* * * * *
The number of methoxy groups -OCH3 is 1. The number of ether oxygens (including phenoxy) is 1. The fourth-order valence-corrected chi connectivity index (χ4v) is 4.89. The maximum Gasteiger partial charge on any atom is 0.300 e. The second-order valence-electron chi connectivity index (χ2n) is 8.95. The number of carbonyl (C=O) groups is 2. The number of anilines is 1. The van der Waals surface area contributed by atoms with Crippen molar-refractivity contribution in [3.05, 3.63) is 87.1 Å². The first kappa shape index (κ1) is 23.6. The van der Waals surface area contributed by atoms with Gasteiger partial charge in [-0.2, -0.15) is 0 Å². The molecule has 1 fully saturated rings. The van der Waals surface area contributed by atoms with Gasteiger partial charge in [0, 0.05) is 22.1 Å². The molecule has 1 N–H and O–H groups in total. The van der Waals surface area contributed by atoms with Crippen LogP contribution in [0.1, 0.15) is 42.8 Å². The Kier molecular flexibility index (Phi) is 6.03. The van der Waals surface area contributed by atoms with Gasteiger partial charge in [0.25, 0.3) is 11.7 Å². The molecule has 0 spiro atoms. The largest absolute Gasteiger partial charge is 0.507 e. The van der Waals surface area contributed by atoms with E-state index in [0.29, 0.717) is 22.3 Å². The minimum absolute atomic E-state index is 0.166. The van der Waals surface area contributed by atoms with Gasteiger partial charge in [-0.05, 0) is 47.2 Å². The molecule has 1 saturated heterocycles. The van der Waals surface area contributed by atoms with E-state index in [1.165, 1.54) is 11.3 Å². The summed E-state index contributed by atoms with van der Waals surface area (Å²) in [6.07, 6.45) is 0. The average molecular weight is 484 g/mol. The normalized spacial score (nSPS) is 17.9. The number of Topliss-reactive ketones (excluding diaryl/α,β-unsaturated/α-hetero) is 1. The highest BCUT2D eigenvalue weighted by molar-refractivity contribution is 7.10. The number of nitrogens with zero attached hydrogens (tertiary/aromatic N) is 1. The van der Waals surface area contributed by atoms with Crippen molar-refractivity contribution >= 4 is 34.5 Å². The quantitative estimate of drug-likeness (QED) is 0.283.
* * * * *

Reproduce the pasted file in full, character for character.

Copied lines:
The number of methoxy groups -OCH3 is 1. The number of ether oxygens (including phenoxy) is 1. The fourth-order valence-corrected chi connectivity index (χ4v) is 4.89. The maximum Gasteiger partial charge on any atom is 0.300 e. The second-order valence-electron chi connectivity index (χ2n) is 8.95. The number of carbonyl (C=O) groups is 2. The number of anilines is 1. The van der Waals surface area contributed by atoms with Crippen molar-refractivity contribution in [3.05, 3.63) is 87.1 Å². The first kappa shape index (κ1) is 23.6. The van der Waals surface area contributed by atoms with Gasteiger partial charge in [-0.2, -0.15) is 0 Å². The molecule has 1 fully saturated rings. The van der Waals surface area contributed by atoms with Gasteiger partial charge in [0, 0.05) is 22.1 Å². The molecule has 1 N–H and O–H groups in total. The van der Waals surface area contributed by atoms with Crippen LogP contribution in [0.1, 0.15) is 42.8 Å². The Kier molecular flexibility index (Phi) is 6.03. The van der Waals surface area contributed by atoms with Gasteiger partial charge in [0.25, 0.3) is 11.7 Å². The molecule has 0 spiro atoms. The largest absolute Gasteiger partial charge is 0.507 e. The van der Waals surface area contributed by atoms with E-state index in [0.29, 0.717) is 22.3 Å². The minimum absolute atomic E-state index is 0.166. The van der Waals surface area contributed by atoms with Gasteiger partial charge in [-0.05, 0) is 47.2 Å². The molecule has 1 saturated heterocycles. The van der Waals surface area contributed by atoms with E-state index in [1.165, 1.54) is 11.3 Å². The summed E-state index contributed by atoms with van der Waals surface area (Å²) in [6.07, 6.45) is 0. The average molecular weight is 484 g/mol. The normalized spacial score (nSPS) is 17.9. The number of Topliss-reactive ketones (excluding diaryl/α,β-unsaturated/α-hetero) is 1. The highest BCUT2D eigenvalue weighted by molar-refractivity contribution is 7.10. The number of nitrogens with zero attached hydrogens (tertiary/aromatic N) is 1. The van der Waals surface area contributed by atoms with Crippen molar-refractivity contribution >= 4 is 34.5 Å². The quantitative estimate of drug-likeness (QED) is 0.283.